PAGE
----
I think that focusing on health issues that impact musicians as much as anyone else would also help to raise the consciousness about these problems to a higher level as people realize that these are problems across the country (and the world)—I’m thinking of COVID and its long-term effects, of course, but also other health problems that impact many musicians like hearing loss, mental health, drug/alcohol abuse.

Otherwise, some other ideas where I’d love to see coverage would be:
– Ticketmaster’s monopoly of live shows
– Questioning historical tropes
– “Black Mirror” views on tech and music—how the former doesn’t always have a positive effect on the latter (though I’m not a luddite, I swear!)

Given your overarching knowledge of the landscape (what is out there currently, what is possible to publish, the economics of the situation, etc.), what would you recommend to anyone starting out as a music writer? Assume that they have the ambition, the gall, and the discipline to stick with it—what are the nuts and bolts to get going and to keep it going?
Now there’s something I have thought about a lot! About 10 years ago, I did a series about this topic for Popmatters. I started out with my own bits of advice, which I picked up from other writers that I consider mentors: “Dear Writer… Some Tips on the Music Scribe Biz.” From there, I surveyed over 100 writers to ask them what advice they’d share with a writer who was just starting out. [See “What’s the Write Word”—parts one, two, three, and four.]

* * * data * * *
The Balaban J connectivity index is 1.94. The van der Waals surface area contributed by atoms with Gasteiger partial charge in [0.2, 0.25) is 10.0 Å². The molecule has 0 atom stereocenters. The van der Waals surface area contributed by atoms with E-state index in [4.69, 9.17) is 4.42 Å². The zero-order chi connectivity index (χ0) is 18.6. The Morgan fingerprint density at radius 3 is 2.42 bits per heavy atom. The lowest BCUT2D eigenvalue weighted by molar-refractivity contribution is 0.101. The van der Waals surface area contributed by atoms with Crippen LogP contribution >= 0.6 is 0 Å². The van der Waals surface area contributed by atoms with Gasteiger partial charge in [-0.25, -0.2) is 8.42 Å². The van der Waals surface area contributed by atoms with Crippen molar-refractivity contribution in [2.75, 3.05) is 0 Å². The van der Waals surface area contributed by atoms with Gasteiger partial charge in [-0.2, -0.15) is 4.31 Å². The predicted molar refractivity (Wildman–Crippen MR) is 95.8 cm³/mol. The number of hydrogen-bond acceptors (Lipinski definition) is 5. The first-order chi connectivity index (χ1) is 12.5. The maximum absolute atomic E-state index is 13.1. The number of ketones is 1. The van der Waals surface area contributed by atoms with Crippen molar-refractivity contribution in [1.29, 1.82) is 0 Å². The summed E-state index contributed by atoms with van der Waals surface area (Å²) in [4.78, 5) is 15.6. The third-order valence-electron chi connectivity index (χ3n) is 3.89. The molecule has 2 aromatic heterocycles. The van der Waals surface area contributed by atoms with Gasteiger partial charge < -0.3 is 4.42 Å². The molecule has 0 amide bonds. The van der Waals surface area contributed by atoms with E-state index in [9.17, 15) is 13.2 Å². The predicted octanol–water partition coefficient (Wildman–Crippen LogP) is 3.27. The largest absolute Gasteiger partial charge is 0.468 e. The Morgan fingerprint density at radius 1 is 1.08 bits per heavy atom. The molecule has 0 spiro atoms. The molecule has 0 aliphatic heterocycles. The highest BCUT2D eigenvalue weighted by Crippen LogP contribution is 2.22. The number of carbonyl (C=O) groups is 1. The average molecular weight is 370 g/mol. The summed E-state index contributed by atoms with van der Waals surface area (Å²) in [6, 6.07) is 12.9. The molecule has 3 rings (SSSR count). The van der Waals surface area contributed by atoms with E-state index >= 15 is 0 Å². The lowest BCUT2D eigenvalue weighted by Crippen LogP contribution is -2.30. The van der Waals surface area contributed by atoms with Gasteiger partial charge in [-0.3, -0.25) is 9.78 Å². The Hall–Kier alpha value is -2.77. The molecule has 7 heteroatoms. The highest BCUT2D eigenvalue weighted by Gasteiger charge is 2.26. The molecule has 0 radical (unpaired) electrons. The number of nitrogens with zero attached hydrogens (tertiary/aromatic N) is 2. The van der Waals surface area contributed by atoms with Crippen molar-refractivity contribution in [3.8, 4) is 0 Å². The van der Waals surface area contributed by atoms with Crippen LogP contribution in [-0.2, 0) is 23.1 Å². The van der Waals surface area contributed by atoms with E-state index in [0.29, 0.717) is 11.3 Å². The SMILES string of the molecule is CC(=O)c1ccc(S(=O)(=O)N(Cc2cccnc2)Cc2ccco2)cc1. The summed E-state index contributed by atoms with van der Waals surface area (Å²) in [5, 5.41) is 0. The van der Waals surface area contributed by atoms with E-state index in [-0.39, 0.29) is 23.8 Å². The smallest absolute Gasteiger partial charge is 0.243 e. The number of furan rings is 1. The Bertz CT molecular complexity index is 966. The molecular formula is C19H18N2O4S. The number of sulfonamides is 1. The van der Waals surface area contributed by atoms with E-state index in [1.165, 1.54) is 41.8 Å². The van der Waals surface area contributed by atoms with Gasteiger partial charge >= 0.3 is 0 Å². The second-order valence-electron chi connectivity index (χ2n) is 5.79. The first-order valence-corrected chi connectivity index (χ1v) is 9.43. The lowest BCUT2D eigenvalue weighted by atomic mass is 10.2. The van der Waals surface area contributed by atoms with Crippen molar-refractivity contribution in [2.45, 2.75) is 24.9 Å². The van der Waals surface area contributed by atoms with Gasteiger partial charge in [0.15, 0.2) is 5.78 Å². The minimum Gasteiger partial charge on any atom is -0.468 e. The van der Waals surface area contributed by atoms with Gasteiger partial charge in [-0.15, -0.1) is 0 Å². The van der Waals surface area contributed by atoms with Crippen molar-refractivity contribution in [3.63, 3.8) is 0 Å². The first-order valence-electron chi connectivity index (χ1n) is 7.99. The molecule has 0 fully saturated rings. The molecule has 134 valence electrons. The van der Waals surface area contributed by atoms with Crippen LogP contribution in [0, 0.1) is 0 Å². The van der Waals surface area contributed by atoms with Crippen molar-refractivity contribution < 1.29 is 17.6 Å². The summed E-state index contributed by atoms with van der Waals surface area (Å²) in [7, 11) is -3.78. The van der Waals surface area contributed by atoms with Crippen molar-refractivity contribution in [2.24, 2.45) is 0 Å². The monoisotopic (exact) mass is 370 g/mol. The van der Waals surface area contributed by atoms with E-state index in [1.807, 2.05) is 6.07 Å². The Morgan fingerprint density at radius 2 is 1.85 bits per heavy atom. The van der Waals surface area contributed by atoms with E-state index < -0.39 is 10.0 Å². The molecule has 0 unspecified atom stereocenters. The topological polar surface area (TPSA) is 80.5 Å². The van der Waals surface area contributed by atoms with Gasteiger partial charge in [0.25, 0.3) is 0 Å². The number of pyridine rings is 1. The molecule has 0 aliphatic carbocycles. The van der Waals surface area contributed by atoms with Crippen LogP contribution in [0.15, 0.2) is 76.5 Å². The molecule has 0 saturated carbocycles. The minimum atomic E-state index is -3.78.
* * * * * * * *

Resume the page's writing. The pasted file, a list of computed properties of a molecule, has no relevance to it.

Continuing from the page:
I definitely don’t have the time but it would be interesting to go back to some of them to say, “so, do you still feel that way…?”
       In general, I would just advise that you wanna be realistic, knowing that it’s hard to get a paying gig, find a foothold, and keep writing for any place for a long period of time. That shouldn’t necessarily discourage you and there’s no shame in getting a day job to support this (says someone who knows this from experience). In the end, you should write what you’d wanna hear and what you’d wanna read, especially if you’re not seeing it elsewhere. If other people aren’t into that, that’s their problem, not yours. If you can find a way to get paid for it, bravo. If not, please don’t let that stop you.

Some practical steps:
– Read a lot and understand what you like to see and what you’d like to say
– Write up your work in a blog and on social media
– Reach out to writers you like for advice and connections
– Pitch stories to publications, understanding what kind of stories they’re already putting out and what they’d wanna to see
– When you get an assignment, respect the deadline, the word count, and the editor’s suggestions (even if you don’t always agree with them)
– When you find a good editor, try to keep working with and learning from them—if you forget everything else here, at least remember that
– Find some active interests to cover outside of music, for some perspective and comparison
– Don’t follow leaders and watch the parking meters


Leave a Reply

Fill in your details below or click an icon to log in: Logo

You are commenting using your account. Log Out /  Change )

Twitter picture

You are commenting using your Twitter account. Log Out /  Change )

Facebook photo

You are commenting using your Facebook account. Log Out /  Change )

Connecting to %s

This site uses Akismet to reduce spam. Learn how your comment data is processed.